Wanting more time to digest the impacts of proposed alternatives to the Highway 25 widening project, the Council of San Benito County Governments (COG) Board of Directors opted to delay an agreement with Caltrans to begin the environmental phase at its Aug. 13 meeting. COG also launched a new website, hwy25.org, to keep residents updated on the process.
The Highway 25 widening project price tag is now estimated at $342 million, according to the meeting agenda packet. The original estimate for the project was $240 million, funded by Measure G. County voters approved the 1%, 30-year sales tax in November 2018. It’s expected to generate $16 million annually for a total of $480 million.
Measure G funds are broken down into three tiers, with the Highway 25 widening project set to receive $242 million in Tier 1; $216 million toward local streets and road maintenance in Tier 2; and $27 million for other projects such as planning and pedestrian/bicycle safety in Tier 3.
COG is also conducting a study on the COVID-19 pandemic’s impact on Measure G funding.
While the design for the widening project has not been adopted, COG directors were presented with two options last December: add two lanes to the existing route or construct four new lanes.
According to the agenda packet, the project is planned to be built in two phases: the first is from San Felipe Road to Hudner Lane; the second is from Hudner Lane to the county line.
COG and Caltrans engineers came up with six construction alternatives during a value analysis study that they say still meet community needs and accelerate the widening project while staying within budget. Alternatives include:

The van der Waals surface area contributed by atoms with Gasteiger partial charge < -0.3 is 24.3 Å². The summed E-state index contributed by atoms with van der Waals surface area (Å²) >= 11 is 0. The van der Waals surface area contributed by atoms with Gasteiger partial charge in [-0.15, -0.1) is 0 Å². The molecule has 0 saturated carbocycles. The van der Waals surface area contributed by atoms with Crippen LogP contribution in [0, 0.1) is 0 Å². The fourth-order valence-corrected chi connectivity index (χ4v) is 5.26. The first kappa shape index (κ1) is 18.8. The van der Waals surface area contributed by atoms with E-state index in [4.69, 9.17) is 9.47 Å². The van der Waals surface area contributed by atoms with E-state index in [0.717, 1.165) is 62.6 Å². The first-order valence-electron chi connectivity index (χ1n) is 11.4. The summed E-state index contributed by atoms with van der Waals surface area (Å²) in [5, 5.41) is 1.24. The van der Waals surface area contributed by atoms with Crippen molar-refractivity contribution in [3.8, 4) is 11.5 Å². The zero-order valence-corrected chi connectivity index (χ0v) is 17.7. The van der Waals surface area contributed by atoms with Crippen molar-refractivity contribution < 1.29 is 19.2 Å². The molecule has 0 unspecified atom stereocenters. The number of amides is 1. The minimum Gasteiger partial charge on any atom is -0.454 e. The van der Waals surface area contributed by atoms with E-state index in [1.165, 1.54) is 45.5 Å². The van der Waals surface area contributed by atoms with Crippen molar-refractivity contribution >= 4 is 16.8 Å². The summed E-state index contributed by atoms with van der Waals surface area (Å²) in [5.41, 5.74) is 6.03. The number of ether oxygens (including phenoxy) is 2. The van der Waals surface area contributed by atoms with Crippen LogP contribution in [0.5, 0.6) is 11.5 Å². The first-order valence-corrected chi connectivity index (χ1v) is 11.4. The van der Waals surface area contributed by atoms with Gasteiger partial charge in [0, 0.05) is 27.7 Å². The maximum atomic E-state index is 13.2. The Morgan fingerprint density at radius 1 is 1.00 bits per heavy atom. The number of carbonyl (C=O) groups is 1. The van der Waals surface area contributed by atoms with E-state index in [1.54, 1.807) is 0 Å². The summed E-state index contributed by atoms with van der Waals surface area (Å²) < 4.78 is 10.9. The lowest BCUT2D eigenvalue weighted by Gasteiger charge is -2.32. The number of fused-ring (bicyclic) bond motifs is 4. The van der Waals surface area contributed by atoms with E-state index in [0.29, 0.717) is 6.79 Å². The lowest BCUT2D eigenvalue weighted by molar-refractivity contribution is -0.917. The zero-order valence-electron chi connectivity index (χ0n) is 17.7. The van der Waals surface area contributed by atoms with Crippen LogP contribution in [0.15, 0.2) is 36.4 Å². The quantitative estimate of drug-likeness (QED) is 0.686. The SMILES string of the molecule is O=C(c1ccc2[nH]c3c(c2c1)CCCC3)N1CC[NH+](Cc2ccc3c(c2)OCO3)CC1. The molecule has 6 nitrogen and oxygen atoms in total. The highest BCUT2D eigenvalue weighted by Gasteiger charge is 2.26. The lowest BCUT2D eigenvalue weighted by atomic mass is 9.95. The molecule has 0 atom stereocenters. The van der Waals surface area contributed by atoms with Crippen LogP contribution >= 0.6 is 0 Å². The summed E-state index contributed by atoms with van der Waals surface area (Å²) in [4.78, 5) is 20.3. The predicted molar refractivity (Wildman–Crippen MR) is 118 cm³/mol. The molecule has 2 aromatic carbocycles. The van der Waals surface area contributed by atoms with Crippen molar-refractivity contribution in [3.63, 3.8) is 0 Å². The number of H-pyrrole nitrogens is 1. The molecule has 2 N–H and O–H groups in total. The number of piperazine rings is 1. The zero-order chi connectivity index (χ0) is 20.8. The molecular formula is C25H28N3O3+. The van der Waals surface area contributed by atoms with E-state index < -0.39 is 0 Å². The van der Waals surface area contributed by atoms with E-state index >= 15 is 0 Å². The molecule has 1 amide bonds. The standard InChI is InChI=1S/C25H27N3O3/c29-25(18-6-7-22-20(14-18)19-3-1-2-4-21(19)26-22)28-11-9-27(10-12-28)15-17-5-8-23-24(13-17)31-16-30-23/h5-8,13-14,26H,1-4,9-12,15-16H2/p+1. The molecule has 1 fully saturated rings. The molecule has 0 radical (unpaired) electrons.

- North segment split alignment
- North segment only
- South segment only-widen existing
- South segment only-adopted route alignment
- 25/156 Interchange only
- Caltrans giving ownership to San Benito County
The alternatives range in cost from $40 million to $275 million and could accelerate the project completion date by as much as 30 months.
In presenting COG directors with the six options, Eric Trimble with Value Management Strategies, Inc. said four were selected to move forward into the environmental phase based on performance, cost, time and risk. Among the alternatives was only building the Highway 25/156 overpass, which he said would be the most beneficial to the area. It’s estimated to cost about $40 million.
COG directors were particularly interested in exploring taking over responsibility for Highway 25. However, Trimble cautioned there were unknowns and risks, including liability for any accidents. He also said if this were to happen, there would be savings on the front end, but the county would be responsible to maintain the route.
“This was an interesting one. Really looking at what can the county do on its own,” he said.
San Benito County Resource Management Agency Director Harry Mavrogenes told BenitoLink that if the county took over ownership of Highway 25, it would look like the portion of Highway 156 between The Alameda and Highway 101 in San Juan Bautista.
Aside from funding challenges, COG is simultaneously dealing with Caltrans’ proposed $10 million roundabout at the intersection of Highways 25 and 156; the New Trade Corridor that would use 25 as a connector between Highways 101 and 152; and the design of the Highway 101/25 interchange. All three have impacts to the widening project.
COG directors and San Benito County residents have voiced their opposition to the roundabout, calling it a waste of money because an overpass will be constructed at the intersection as part of the widening project. The new trade corridor, a project put forth by the Mobility Partnership Committee between COG and the Santa Clara Valley Transportation Authority, will eliminate Highway 152 as the main route for trucks and substitute it with one of four alignment options that connect to Highway 25 between Llagas Creek on the Santa Clara County side, to east of Shore Road in San Benito County.
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